Photographer Nan Goldin and nearly 100 other demonstrators staged a protest over the weekend against a Big Pharma donor’s contribution to the Metropolitan Museum of Art by dumping mock pill bottles into the moat at the Temple of Dendur.
The 2,000-year-old temple is located in the museum’s Sackler wing, which was named after brothers Arthur, Mortimer and Raymond Sackler. The family owns Purdue Pharmaceuticals, which makes and aggressively markets its prescription painkiller OxyContin. The pills’ sole active ingredient, oxycodone, is among the most common painkillers found in prescription opioid deaths.
Protesters shouted “shame on the Sacklers” as they tossed the pill bottles, which were labeled: “Prescribed to you by the Sackler Family,” The Guardian reported. Demonstrators also demanded that the family fund drug treatment for addicts.
“In the name of the dead, Sackler family, Purdue Pharma. Hear our demands. Use your profits. Save our lives,” said Goldin per ARTNews.
At the end of the demonstration, the protesters laid on the ground and staged an opioid overdose “die in.”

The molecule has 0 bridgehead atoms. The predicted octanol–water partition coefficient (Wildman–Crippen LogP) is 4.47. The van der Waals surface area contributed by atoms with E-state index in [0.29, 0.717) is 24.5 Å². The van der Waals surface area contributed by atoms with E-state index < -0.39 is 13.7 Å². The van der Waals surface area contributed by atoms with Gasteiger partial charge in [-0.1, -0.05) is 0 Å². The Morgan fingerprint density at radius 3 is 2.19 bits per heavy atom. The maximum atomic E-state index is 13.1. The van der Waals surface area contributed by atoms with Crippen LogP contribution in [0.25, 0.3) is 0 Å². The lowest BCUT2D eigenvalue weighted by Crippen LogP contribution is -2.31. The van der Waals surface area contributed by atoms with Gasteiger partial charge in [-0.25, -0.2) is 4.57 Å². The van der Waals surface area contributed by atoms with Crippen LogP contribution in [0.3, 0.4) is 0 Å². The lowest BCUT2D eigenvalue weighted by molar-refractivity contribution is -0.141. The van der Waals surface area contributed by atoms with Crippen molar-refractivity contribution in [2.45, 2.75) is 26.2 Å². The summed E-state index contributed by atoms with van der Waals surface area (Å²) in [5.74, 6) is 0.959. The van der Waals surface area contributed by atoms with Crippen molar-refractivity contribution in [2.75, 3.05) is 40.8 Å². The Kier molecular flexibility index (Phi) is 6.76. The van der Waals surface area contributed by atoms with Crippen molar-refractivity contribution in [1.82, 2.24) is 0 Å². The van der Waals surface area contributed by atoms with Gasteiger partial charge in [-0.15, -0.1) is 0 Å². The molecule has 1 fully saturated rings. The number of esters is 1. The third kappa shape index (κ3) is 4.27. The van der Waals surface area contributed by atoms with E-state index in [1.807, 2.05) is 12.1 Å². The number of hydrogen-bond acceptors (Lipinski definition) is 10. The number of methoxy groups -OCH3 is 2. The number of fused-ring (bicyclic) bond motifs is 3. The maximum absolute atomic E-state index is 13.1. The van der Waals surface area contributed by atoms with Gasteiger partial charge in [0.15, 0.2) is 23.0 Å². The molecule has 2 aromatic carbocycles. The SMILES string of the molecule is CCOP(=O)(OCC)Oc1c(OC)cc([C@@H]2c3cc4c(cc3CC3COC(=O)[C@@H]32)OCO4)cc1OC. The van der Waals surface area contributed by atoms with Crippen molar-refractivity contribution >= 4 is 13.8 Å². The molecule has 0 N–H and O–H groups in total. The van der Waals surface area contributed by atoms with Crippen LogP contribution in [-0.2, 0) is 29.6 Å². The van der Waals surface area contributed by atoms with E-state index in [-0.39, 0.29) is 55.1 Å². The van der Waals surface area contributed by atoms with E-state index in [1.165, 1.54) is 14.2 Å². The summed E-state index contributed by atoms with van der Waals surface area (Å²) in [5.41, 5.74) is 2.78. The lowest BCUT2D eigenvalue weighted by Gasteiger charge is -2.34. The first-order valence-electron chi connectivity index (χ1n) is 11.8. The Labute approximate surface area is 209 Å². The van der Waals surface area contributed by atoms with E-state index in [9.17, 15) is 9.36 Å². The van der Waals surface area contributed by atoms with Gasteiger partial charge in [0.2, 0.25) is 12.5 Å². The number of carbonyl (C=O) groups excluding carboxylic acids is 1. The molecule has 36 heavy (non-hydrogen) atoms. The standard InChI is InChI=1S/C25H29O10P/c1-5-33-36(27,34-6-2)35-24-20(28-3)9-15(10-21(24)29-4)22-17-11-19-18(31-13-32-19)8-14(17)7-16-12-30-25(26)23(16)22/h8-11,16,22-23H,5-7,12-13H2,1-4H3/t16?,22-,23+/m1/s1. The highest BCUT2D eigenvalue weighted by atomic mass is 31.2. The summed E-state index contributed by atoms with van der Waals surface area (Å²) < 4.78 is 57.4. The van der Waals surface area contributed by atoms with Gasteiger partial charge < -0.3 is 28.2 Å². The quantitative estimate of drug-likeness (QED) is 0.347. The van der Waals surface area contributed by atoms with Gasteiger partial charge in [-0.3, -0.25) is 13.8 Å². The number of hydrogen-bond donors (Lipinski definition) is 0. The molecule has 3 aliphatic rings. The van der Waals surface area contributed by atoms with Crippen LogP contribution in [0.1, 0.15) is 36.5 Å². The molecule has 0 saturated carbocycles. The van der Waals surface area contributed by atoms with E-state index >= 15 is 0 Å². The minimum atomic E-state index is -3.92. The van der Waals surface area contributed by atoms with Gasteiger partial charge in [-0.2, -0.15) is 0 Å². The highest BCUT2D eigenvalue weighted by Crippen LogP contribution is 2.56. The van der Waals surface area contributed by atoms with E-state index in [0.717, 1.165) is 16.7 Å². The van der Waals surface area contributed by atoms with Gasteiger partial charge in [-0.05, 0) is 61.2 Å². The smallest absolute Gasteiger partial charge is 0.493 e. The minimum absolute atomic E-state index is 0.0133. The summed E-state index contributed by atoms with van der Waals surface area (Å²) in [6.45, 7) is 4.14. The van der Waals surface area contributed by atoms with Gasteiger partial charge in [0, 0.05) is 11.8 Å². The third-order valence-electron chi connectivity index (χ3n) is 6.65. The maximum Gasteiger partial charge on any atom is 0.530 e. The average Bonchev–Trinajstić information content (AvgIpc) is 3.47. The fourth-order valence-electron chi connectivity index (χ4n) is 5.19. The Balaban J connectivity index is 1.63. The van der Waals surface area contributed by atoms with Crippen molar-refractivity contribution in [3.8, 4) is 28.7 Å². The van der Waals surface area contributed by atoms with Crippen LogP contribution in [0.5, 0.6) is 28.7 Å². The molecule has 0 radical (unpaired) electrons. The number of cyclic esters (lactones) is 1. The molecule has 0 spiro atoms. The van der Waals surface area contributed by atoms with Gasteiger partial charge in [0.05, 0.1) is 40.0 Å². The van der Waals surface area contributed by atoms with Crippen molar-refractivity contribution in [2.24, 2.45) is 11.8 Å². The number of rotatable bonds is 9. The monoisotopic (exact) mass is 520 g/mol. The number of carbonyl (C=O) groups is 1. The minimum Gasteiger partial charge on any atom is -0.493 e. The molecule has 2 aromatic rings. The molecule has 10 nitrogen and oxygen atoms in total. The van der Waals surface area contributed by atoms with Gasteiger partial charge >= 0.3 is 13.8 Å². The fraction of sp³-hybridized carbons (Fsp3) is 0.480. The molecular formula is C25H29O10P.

Although security guards ordered the protesters to disperse, no action was taken to detain them. The demonstrators left about 20 minutes after the protest began, according to The Guardian.
The museum did not immediately respond to a request for comment on the protest and the Sackler family could not be reached for comment.
According to the Centers for Disease Control and Prevention, 42,000 people in the U.S. died in 2016 from opioid overdoses.
In 2007, Purdue’s parent company pleaded guilty to a federal felony charge of mischaracterizing OxyContin, which prosecutors said was marketed as less addictive and less likely to cause withdrawal than other painkillers. A number of states have since accused Purdue in lawsuits of deceptively marketing its products to make billions of dollars.
A 2017 New Yorker article about the Sacklers revealed how the family has attempted to sanitize its name with massive museum and art contributions.
The Met protest was not Goldin’s first attempt to effect change on this issue. She also founded the group Prescription Addiction Intervention Now and launched a petition on Change.org calling on the Sackler family to use their “vast fortune” that was made producing “one of the most addictive painkillers ever” to fund rehab and other treatments.